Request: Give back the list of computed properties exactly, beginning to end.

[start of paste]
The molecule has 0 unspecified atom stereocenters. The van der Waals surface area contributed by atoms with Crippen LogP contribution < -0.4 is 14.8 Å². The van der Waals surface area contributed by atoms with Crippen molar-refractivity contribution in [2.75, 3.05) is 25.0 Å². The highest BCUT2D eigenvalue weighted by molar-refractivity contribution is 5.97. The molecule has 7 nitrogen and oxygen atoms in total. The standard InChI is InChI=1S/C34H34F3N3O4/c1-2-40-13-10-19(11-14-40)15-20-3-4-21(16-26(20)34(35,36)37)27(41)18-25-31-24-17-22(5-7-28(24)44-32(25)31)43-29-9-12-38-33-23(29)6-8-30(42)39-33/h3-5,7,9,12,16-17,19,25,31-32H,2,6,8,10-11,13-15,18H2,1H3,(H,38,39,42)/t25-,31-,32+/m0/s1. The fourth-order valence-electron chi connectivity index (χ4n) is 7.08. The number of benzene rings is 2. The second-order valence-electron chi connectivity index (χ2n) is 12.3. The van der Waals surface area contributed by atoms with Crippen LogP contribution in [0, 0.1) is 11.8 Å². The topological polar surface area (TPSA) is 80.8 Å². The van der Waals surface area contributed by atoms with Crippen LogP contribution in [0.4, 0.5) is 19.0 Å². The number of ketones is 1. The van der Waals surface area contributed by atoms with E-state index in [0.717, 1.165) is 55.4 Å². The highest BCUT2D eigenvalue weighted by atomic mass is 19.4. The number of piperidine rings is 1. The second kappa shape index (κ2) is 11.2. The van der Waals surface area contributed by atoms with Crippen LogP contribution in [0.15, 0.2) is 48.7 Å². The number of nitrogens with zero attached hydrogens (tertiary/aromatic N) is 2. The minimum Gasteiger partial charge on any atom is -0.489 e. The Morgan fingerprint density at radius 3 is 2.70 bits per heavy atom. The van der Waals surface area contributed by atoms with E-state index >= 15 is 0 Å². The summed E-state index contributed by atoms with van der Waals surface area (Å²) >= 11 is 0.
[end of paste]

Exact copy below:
The molecule has 0 unspecified atom stereocenters. The van der Waals surface area contributed by atoms with Crippen LogP contribution < -0.4 is 14.8 Å². The van der Waals surface area contributed by atoms with Crippen molar-refractivity contribution in [2.75, 3.05) is 25.0 Å². The highest BCUT2D eigenvalue weighted by molar-refractivity contribution is 5.97. The molecule has 7 nitrogen and oxygen atoms in total. The standard InChI is InChI=1S/C34H34F3N3O4/c1-2-40-13-10-19(11-14-40)15-20-3-4-21(16-26(20)34(35,36)37)27(41)18-25-31-24-17-22(5-7-28(24)44-32(25)31)43-29-9-12-38-33-23(29)6-8-30(42)39-33/h3-5,7,9,12,16-17,19,25,31-32H,2,6,8,10-11,13-15,18H2,1H3,(H,38,39,42)/t25-,31-,32+/m0/s1. The fourth-order valence-electron chi connectivity index (χ4n) is 7.08. The number of benzene rings is 2. The second-order valence-electron chi connectivity index (χ2n) is 12.3. The van der Waals surface area contributed by atoms with Crippen LogP contribution in [0, 0.1) is 11.8 Å². The topological polar surface area (TPSA) is 80.8 Å². The van der Waals surface area contributed by atoms with Crippen LogP contribution in [0.4, 0.5) is 19.0 Å². The number of ketones is 1. The van der Waals surface area contributed by atoms with E-state index in [0.717, 1.165) is 55.4 Å². The highest BCUT2D eigenvalue weighted by atomic mass is 19.4. The number of piperidine rings is 1. The second kappa shape index (κ2) is 11.2. The van der Waals surface area contributed by atoms with Crippen LogP contribution in [0.15, 0.2) is 48.7 Å². The number of nitrogens with zero attached hydrogens (tertiary/aromatic N) is 2. The minimum Gasteiger partial charge on any atom is -0.489 e. The Morgan fingerprint density at radius 3 is 2.70 bits per heavy atom. The van der Waals surface area contributed by atoms with E-state index >= 15 is 0 Å². The summed E-state index contributed by atoms with van der Waals surface area (Å²) >= 11 is 0.